Yamanashi’s Fuji Five Lakes
The Fuji Five Lakes region, or Fujigoko as it is known in Japanese, is a set of lakes that formed on the northern foot of Mount Fuji as a result of past eruptions. Being in close proximity of the volcanic mountain, the region is blessed with rich agriculture, plenty of hot springs, and of course uncontested views of Mount Fuji. Understandably so, this is one of the favourite all-season playgrounds for vacationers both from Tokyo and beyond. When traveling from Tokyo, the Fujigoko begins with Lake Yamanakako, the largest of the five lakes, which is then followed by east to west by Lake Kawaguchiko, Lake Saiko, Shoji Lake, and Lake Motosu.
Although all the lakes are suitable for outdoor sports activities, Yamanakako is the preferred sporty spot with young athletes visiting during the summer months to attend one of the several sports camps around the lake. There are two small towns at opposing sides of the lake where visitors can find various styles of accommodation, restaurants, and watersports rental shops. Among Mount Fuji enthusiasts, Lake Yamanakako’s Panorama Dai is one of the best viewing platforms and usually filled from the early hours of the day with amateur and professional photographers.
Kawaguchiko, as it is known to the Japanese, is the most developed lake out of the Fuji Five, and the one with the best access via public transportation from Tokyo. It is the second largest lake in the region and, beyond the outdoor activities and the sight of Fujisan, travelers can find an entertaining list of sightseeing options to keep the whole family busy. Some locations worth visiting around Kawaguchiko include the Mount Fuji World Heritage Centre, Fuji Q Highland amusement park with its record breaking rides, Fuji-themed museums, the Kawaguchiko Natural Living Centre, and the Funatsu lakeside district. Kawaguchiko Station is also the starting point for those wanting to climb Mount Fuji and thus a required stop for most travellers to the area.
To the west of Lake Kawaguchiko is Lake Saiko, which is smaller but just as beautiful. Much less developed than Kawaguchiko, there are no grocery stores and the restaurant offering is very limited. However, when it comes to outdoor activities and sightseeing locations it is full of fun options. There are several campsites and lakeside resorts around Lake Saiko, as well as a few boat rental shops. This is one of the preferred spots for fishing enthusiasts looking for black sea bass. Being surrounded by mountains, this lake does not offer as many Fujisan viewing points as the other lakes, although the volcano can be seen towering over the mountains from the western end of the lake. Lake Saiko is also home to lava caves, the Aokigahara Forest, and the Iyashi no Sato Nenba which are also worth a visit.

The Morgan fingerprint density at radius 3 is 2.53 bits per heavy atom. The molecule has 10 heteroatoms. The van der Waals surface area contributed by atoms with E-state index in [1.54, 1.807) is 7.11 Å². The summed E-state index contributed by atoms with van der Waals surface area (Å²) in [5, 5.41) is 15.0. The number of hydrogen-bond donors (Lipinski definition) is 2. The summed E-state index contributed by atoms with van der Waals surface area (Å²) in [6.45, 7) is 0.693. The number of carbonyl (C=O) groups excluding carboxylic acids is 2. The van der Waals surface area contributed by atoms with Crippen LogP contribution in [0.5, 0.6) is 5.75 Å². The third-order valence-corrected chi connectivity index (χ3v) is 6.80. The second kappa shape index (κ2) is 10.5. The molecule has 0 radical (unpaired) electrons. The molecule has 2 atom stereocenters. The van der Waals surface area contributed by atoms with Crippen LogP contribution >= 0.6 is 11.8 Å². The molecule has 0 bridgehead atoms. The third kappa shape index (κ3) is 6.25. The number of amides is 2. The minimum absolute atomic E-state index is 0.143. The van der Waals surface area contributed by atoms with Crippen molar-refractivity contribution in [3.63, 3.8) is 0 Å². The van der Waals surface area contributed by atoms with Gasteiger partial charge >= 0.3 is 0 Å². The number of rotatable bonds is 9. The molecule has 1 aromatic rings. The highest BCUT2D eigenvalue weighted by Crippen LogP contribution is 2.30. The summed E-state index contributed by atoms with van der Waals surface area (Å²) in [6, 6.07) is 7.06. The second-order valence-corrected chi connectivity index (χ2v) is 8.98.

This is the smallest lake of the Fujigoko, snuggled between Lake Motosuko and Lake Saiko. Although the lake is small, its lakeside road is home to four hotels and a camping ground. Visitors to Shojiko also get to enjoy the stunning view of Mount Fuji framed by the surrounding mountains in the distance. On clear days, the volcano is reflected on the water creating what is known to locals as the “upside down” Fujisan view. During the first week of August Shojiko hosts its own fireworks and music festival which, coupled with the picturesque scenery on the horizon, is one of the most memorable experiences in the Fujigoko region.
If you’re travelling from east to west, Lake Motosuko, the deepest of the lakes, is the last of the Fuji Five Lakes you’ll come to. As far as tourist infrastructure is concerned, options are relatively limited. What visitors can enjoy at Lake Motosuko is the pristine nature around the lake, a choice of five different camping grounds, the clear waters, and a long list of watersports that included scuba diving. A trip out this far is worth it for the drive or bike ride around the lake, under the a tunnel of trees, and with Fujisan in the background.